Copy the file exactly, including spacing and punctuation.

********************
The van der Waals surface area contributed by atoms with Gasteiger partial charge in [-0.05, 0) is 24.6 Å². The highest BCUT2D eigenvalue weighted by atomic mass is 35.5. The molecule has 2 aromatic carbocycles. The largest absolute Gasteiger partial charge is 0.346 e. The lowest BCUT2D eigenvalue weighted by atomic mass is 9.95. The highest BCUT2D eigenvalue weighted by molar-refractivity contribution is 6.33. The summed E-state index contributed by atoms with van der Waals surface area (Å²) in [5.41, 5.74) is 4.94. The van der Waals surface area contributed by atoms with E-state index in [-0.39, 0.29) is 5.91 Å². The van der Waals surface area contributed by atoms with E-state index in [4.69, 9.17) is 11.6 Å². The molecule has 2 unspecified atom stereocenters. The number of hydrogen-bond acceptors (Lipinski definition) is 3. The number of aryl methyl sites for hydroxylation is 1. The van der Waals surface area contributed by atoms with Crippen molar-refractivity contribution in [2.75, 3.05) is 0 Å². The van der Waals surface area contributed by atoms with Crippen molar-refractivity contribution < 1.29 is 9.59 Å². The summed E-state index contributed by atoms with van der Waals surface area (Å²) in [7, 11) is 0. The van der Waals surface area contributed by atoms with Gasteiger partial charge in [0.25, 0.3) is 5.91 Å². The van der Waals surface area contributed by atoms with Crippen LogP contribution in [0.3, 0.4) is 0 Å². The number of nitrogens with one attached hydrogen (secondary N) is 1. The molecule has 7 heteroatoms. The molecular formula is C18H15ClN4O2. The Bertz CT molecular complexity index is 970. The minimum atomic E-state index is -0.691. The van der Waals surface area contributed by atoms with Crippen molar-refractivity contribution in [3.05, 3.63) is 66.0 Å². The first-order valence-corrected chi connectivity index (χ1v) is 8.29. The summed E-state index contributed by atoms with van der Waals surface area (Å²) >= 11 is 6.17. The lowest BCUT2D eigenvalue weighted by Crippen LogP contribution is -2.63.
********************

The van der Waals surface area contributed by atoms with Gasteiger partial charge in [-0.05, 0) is 24.6 Å². The highest BCUT2D eigenvalue weighted by atomic mass is 35.5. The molecule has 2 aromatic carbocycles. The largest absolute Gasteiger partial charge is 0.346 e. The lowest BCUT2D eigenvalue weighted by atomic mass is 9.95. The highest BCUT2D eigenvalue weighted by molar-refractivity contribution is 6.33. The summed E-state index contributed by atoms with van der Waals surface area (Å²) in [5.41, 5.74) is 4.94. The van der Waals surface area contributed by atoms with E-state index in [-0.39, 0.29) is 5.91 Å². The van der Waals surface area contributed by atoms with E-state index in [4.69, 9.17) is 11.6 Å². The molecule has 2 unspecified atom stereocenters. The number of hydrogen-bond acceptors (Lipinski definition) is 3. The number of aryl methyl sites for hydroxylation is 1. The van der Waals surface area contributed by atoms with Crippen molar-refractivity contribution in [2.75, 3.05) is 0 Å². The van der Waals surface area contributed by atoms with Crippen molar-refractivity contribution < 1.29 is 9.59 Å². The summed E-state index contributed by atoms with van der Waals surface area (Å²) in [7, 11) is 0. The van der Waals surface area contributed by atoms with Gasteiger partial charge in [0.25, 0.3) is 5.91 Å². The van der Waals surface area contributed by atoms with Crippen LogP contribution in [0.3, 0.4) is 0 Å². The number of nitrogens with one attached hydrogen (secondary N) is 1. The molecule has 7 heteroatoms. The molecular formula is C18H15ClN4O2. The Bertz CT molecular complexity index is 970. The minimum atomic E-state index is -0.691. The van der Waals surface area contributed by atoms with Crippen molar-refractivity contribution in [3.05, 3.63) is 66.0 Å². The first-order valence-corrected chi connectivity index (χ1v) is 8.29. The summed E-state index contributed by atoms with van der Waals surface area (Å²) >= 11 is 6.17. The lowest BCUT2D eigenvalue weighted by Crippen LogP contribution is -2.63.